Jesus crossed barriers of race and class that separated persons in and reserved his most harsh criticism for those persons who represented a religious/social system that resulted in exploitation, oppression, and exclusion. Their attitudes and actions were a denial of the new relationships which were to characterize the realm of God. We are called to follow him in breaking down the barriers that divide the human family. (Matt. 15:21-28; Matt. 23).
FINDINGS AND RECOMMENDATIONS
Our committee, through prayer, study, personal interviews with General Board staff, and extensive surveying by mail, identified racism as a critical factor in our understanding of why the Church of the Brethren has not attracted more black Americans and why we have been slow in responding to their concerns.
Racism is a fact of life in the United States, penetrating most of our institutions, including churches. Racism is a term often misunderstood. Some consider it synonymous with racial prejudice or simply not "liking" persons of other races. While racism includes personal prejudice, of which all people are guilty, it goes much deeper.
In a Policy Statement on Racial Justice adopted by the Governing Board of the National Council of Churches in 1984, a precise definition of racism is given:
"Racism is personal prejudice plus power. Racism is the intentional or unintentional use of power to isolate, separate and exploit others. This use of power is based on a belief in superior racial origin, identity or supposed racial characteristics. Racism confers certain privileges on and defends the dominant group, which in turn sustains and perpetuates racism. Both consciously and unconsciously, racism is enforced and maintained by the legal, cultural, religious, educational, economic, political and military institutions of societies. Racism is more than just a personal attitude; it is the institutionalized form of that attitude."3
Because racism is built into our way of life, it is extremely difficult to unmask it and honestly face the radical changes that need to be made in ourselves and our institutions if it is to be eradicated.
Members of the Church of the Brethren face the subtle temptation of thinking that because there are not many black Americans in the denomination, or because many of us do not live in physical proximity to black people, that the problem of racism is not our concern. Nothing could be further from the truth. Many of us benefit from racist practices, without being direct participants, because of decisions and policies already in place in our religious, economic, and political institutions.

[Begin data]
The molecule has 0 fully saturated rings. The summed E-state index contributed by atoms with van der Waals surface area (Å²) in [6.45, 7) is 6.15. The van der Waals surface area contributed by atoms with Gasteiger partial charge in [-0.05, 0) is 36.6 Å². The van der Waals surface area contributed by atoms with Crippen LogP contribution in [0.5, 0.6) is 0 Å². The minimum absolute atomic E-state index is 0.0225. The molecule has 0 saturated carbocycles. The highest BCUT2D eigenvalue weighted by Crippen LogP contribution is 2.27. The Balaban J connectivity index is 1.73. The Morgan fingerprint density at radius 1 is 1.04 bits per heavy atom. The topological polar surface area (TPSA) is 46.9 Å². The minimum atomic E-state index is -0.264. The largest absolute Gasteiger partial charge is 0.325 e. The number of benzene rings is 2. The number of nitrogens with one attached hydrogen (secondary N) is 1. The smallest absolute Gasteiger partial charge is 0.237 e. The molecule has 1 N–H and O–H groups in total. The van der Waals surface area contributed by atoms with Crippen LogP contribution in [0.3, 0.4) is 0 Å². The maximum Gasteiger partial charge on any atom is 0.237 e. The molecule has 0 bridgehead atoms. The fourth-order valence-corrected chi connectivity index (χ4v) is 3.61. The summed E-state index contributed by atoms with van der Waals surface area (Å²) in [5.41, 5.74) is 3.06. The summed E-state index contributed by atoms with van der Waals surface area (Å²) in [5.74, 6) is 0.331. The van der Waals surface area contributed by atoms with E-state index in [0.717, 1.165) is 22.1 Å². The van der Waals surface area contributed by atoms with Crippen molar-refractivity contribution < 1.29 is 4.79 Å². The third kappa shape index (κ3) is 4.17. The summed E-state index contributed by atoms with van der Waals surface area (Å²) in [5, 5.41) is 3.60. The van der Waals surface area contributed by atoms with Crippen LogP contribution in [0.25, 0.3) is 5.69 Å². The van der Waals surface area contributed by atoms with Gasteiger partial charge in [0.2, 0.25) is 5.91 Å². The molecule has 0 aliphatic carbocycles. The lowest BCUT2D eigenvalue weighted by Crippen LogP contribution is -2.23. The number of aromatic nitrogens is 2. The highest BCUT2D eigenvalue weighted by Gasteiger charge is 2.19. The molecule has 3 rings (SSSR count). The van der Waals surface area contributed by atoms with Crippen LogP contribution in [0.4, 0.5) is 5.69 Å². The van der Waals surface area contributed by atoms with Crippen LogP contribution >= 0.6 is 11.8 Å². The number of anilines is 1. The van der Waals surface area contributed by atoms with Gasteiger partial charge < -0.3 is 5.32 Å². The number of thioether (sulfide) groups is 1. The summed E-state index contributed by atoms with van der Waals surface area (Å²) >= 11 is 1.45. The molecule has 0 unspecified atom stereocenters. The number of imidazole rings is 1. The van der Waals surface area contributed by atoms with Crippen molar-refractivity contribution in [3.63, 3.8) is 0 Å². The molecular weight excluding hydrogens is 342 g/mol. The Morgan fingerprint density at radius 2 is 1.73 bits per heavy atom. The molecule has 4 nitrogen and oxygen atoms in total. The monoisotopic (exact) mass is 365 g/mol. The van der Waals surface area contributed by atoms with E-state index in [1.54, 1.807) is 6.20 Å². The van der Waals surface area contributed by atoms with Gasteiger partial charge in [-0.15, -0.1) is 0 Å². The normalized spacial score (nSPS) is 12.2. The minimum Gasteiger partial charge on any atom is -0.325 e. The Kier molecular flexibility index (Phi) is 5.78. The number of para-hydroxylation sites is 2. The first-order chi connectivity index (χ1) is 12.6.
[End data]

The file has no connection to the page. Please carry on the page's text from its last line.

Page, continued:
The Church of the Brethren has affirmed that war is sin. It is time we acknowledged racism as sin—sin against God and against our neighbors—and mount a concerted effort to combat it. If we do not take on this struggle, there is little hope we will ever become an authentic multi-racial, multi-cultural denomination.
II. Ministry in Urban Areas
Black Americans are primarily an urban people. While we as a denomination still have a strong rural base, at least 15% of our congregations are located in urban areas. Our congregations which are located in cities need support, training, and resourcing, to help them meet the challenges of ministering in what to many is an alien environment. The cities are also places where because of the heavy concentration of black Americans and other people of color, we have an opportunity to build a multi-racial, multi-cultural church. If we are serious about strengthening the mission outposts we already have in urban areas and wish to reach out to black Americans, urban ministry must be given higher priority in programming and staffing.
III. Black Ministries
As far as our committee could discern, ministry to and with black Americans is very low on the interest scale in our denomination; and we were hard pressed to identify denominational programs specifically designed to reach and serve black Americans. However, we did discover that many congregations are finding ways to render service to black Americans in their towns and cities.
There is growing interest and emphasis in the denomination on ethnic ministries, but when closely examined the focus is on groups other than black Americans. Other people of color—Hispanics, for example, and more recently, Koreans—have found advocates in the church, and responses are being made to their concerns. There are General Board staff persons (part-time) assigned to Hispanic and Korean ministries, but none to the development of ministries to and with black Americans. We urge the denomination to take a bold step in program and outreach to black Americans.
IV. Building Bridges